Democracy in West Africa: Yar’Adua’s Disappearing Act (Part 1)
*What* is going on in West Africa these days? First it’s Guinea, then Nigeria, then Guinea again, and now a coup in Niger. When they say truth is stranger than fiction, they’re clearly referring to political goings-on in West Africa.
Part 1: Nigeria
Nigeria’s president Umaru Yar’Adua has been MIA for almost three months now, fuelling speculation that he:
A) Is Dead
B) In a Coma
C) Has Been Kidnapped
The official story is that he is has an inflammation in the lining of the heart and he has been taken to Saudi Arabia for treatment. The last that his country has heard from him was on the BBC on January 12th. He gave a 3 minute interview where he said that he was recuperating well. What he did *not* say was that he was stepping down.
Turmoil continues for several more weeks as government business grinds to a halt. On Febuary 5th, we hear that the president is finally going to hand over power to his Vice President Goodluck Jonathan. But the precarious political balance between the Muslim North (where Yar’Adua is from) and the Christian South (where Jonathan is from) has long rested on a rotation of the presidency between the two areas. This is most likely why Yar’Adua did not hand over to Jonathan when he left for Saudi Arabia– the cabal of officials around him has everything to lose, including their jobs. (Bear in mind that politics can be a money-making enterprise for some officials.)
As the Yar’Adua loyalists see it, it’s not the South’s turn yet– we’ve still got another 2 years! Who cares if the country goes to hell in a handbasket?!
The problem is not that Yar’Adua has been sick– the problem is the cover-up that has ensued. You can’t run a country with a massive power vacuum in your leadership and expect for there to be no consequences. Three months is a long time to go without a functioning head of state. The speculation and rumours that have ensued have damaged Nigerian democracy immeasurably. Indeed, it sounds like the Americans have been quietly urging for a handover to take place– before the military has the chance to to do so. Given the country’s past history with military dictatorships, it is easy to see why the West (with its oil interests) is worried about political upheaval.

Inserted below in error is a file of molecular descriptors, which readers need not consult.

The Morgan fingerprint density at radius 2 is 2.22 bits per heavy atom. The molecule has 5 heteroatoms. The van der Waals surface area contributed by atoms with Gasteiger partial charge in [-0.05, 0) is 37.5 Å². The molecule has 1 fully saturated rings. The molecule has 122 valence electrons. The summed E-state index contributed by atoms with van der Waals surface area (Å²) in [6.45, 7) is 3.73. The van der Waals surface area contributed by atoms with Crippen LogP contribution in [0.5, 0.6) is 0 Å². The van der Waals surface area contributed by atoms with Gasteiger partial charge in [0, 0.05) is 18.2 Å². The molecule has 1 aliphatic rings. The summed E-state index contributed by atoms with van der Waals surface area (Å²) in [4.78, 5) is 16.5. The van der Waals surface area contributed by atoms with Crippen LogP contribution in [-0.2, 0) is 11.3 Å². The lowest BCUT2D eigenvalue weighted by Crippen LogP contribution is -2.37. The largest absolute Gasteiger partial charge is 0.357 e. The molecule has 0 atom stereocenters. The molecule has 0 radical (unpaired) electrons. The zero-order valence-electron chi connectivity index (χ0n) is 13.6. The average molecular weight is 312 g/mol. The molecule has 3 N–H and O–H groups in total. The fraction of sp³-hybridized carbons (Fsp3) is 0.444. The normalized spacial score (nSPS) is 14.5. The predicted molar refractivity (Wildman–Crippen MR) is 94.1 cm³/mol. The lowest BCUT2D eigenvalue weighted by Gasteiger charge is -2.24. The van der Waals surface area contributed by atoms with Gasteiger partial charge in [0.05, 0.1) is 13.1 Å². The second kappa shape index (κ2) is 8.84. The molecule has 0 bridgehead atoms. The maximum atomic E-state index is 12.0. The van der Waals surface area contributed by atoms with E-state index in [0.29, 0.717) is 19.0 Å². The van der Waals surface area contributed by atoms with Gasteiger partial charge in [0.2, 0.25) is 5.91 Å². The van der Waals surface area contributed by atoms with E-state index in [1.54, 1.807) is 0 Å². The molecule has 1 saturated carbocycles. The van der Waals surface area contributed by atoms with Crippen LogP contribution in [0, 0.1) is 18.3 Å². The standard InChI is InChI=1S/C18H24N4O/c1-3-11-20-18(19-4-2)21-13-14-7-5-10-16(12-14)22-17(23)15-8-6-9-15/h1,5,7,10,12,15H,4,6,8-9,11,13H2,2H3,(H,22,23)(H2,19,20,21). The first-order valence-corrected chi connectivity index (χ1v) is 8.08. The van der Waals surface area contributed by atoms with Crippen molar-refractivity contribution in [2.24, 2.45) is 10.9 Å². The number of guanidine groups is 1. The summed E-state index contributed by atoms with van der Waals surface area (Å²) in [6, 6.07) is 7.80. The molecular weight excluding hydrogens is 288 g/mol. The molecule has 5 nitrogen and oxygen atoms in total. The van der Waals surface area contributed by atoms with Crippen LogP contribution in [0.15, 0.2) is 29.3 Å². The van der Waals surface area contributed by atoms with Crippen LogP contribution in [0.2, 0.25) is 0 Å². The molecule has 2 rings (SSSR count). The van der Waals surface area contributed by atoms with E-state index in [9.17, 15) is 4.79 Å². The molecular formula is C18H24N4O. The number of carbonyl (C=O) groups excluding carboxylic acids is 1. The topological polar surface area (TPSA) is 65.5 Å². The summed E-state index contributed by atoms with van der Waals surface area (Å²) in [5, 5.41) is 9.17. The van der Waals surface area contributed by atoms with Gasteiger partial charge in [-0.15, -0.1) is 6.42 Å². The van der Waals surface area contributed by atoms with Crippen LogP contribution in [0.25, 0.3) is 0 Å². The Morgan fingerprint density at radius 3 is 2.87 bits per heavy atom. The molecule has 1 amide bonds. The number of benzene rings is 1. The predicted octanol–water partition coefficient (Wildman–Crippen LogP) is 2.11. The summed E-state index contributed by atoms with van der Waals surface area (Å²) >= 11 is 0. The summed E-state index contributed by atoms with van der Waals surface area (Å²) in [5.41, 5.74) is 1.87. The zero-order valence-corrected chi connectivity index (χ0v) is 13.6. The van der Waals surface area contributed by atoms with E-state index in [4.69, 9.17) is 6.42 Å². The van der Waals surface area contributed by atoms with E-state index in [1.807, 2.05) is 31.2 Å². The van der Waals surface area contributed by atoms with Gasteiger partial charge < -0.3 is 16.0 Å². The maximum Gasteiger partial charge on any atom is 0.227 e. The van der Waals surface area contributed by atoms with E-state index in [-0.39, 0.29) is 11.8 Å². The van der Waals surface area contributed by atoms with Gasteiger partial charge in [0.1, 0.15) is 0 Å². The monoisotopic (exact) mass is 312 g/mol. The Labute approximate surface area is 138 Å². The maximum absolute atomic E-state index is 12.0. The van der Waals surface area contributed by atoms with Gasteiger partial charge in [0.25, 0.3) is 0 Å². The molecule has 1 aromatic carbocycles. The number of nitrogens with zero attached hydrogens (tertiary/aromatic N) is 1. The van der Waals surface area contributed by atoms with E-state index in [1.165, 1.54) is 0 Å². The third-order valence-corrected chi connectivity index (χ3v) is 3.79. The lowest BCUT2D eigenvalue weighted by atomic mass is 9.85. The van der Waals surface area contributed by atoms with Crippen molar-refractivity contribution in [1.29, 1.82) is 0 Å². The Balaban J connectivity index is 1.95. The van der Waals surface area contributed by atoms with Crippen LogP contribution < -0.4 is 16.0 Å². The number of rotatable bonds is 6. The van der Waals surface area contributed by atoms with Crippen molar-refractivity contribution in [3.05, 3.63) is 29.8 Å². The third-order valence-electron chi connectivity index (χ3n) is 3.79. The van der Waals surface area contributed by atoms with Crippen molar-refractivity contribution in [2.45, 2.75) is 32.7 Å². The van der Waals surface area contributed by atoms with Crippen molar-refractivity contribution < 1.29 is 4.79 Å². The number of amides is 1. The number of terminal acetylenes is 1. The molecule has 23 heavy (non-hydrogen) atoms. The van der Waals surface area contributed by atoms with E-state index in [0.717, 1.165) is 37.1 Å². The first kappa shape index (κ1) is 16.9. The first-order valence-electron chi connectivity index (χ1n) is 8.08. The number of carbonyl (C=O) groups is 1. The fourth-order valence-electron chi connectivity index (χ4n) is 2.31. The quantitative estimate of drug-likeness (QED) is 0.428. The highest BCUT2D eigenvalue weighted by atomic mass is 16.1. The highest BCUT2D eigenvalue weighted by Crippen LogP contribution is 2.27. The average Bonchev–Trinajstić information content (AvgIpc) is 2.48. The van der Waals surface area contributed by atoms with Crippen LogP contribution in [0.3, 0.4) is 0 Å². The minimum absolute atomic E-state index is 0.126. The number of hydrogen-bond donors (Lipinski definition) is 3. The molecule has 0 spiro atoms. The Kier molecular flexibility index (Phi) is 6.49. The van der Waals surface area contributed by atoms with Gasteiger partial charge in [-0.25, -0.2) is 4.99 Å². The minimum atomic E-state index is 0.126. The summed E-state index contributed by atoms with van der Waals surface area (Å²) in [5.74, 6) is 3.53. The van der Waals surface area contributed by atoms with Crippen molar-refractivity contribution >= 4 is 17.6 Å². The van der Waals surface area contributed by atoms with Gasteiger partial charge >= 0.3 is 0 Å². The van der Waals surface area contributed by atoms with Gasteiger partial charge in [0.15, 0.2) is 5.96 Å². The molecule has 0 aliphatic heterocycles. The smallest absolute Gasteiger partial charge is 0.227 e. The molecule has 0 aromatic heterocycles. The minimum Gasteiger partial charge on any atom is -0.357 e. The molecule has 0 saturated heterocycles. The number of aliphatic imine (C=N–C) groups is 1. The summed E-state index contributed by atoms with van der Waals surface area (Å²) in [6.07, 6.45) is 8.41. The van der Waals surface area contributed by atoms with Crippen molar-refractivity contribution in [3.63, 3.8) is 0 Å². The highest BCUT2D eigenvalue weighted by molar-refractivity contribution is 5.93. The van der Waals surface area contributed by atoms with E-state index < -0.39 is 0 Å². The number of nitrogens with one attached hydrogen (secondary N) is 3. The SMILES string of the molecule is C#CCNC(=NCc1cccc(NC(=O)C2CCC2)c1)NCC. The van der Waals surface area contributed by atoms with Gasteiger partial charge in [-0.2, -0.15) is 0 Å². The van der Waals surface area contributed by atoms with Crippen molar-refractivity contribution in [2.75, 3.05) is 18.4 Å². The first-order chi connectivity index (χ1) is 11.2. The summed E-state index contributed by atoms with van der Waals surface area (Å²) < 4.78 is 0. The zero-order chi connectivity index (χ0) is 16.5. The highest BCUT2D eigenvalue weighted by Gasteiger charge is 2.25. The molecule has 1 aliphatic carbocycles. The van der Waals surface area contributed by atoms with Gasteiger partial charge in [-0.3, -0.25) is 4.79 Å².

How can Nigerians trust the institution of democracy when it simply leads to chaos like this? A well-functioning democracy relies, to some extent, on the foresight of politicians to the public good ahead of their own private interests. Checks and balances are put in place to ensure that politicians don’t step out of line– but it’s impossible for rules and regulations to anticipate everything that could go wrong– sometimes you just have to trust politicians to do what is right. Even if they end up disappointing.
For their part, Yar’Adua and his party need to put the public good ahead of their own interests. Jonathan and his supporters should appease Yar’Adua loyalists by allowing most senior officials to keep their jobs and hold off on a patronage binge. Some reassurance to the country’s Muslims would also help to tamp down religious tensions. But I guess all of this is easier said then done.
For background, see the story from Time.